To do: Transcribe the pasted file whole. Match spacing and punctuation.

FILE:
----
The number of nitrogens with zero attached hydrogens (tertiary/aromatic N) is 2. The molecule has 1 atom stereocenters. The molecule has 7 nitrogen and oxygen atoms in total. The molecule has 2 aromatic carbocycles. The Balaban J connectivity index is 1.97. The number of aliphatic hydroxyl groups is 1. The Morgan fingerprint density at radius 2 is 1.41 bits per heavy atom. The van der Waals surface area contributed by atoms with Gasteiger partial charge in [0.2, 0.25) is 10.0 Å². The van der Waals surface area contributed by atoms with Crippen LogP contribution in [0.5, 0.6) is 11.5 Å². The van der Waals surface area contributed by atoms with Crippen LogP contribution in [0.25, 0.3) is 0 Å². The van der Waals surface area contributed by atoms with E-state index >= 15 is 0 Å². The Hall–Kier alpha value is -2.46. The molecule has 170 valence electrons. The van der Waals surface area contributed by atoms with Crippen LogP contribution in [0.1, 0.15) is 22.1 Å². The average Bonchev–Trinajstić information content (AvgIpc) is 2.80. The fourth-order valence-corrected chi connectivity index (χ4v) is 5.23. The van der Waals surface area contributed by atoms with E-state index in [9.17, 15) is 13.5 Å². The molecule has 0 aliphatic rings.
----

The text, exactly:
The number of nitrogens with zero attached hydrogens (tertiary/aromatic N) is 2. The molecule has 1 atom stereocenters. The molecule has 7 nitrogen and oxygen atoms in total. The molecule has 2 aromatic carbocycles. The Balaban J connectivity index is 1.97. The number of aliphatic hydroxyl groups is 1. The Morgan fingerprint density at radius 2 is 1.41 bits per heavy atom. The van der Waals surface area contributed by atoms with Gasteiger partial charge in [0.2, 0.25) is 10.0 Å². The van der Waals surface area contributed by atoms with Crippen LogP contribution in [0.5, 0.6) is 11.5 Å². The van der Waals surface area contributed by atoms with Crippen LogP contribution in [0.25, 0.3) is 0 Å². The van der Waals surface area contributed by atoms with E-state index >= 15 is 0 Å². The Hall–Kier alpha value is -2.46. The molecule has 170 valence electrons. The van der Waals surface area contributed by atoms with Crippen LogP contribution in [0.1, 0.15) is 22.1 Å². The average Bonchev–Trinajstić information content (AvgIpc) is 2.80. The fourth-order valence-corrected chi connectivity index (χ4v) is 5.23. The van der Waals surface area contributed by atoms with E-state index in [9.17, 15) is 13.5 Å². The molecule has 0 aliphatic rings.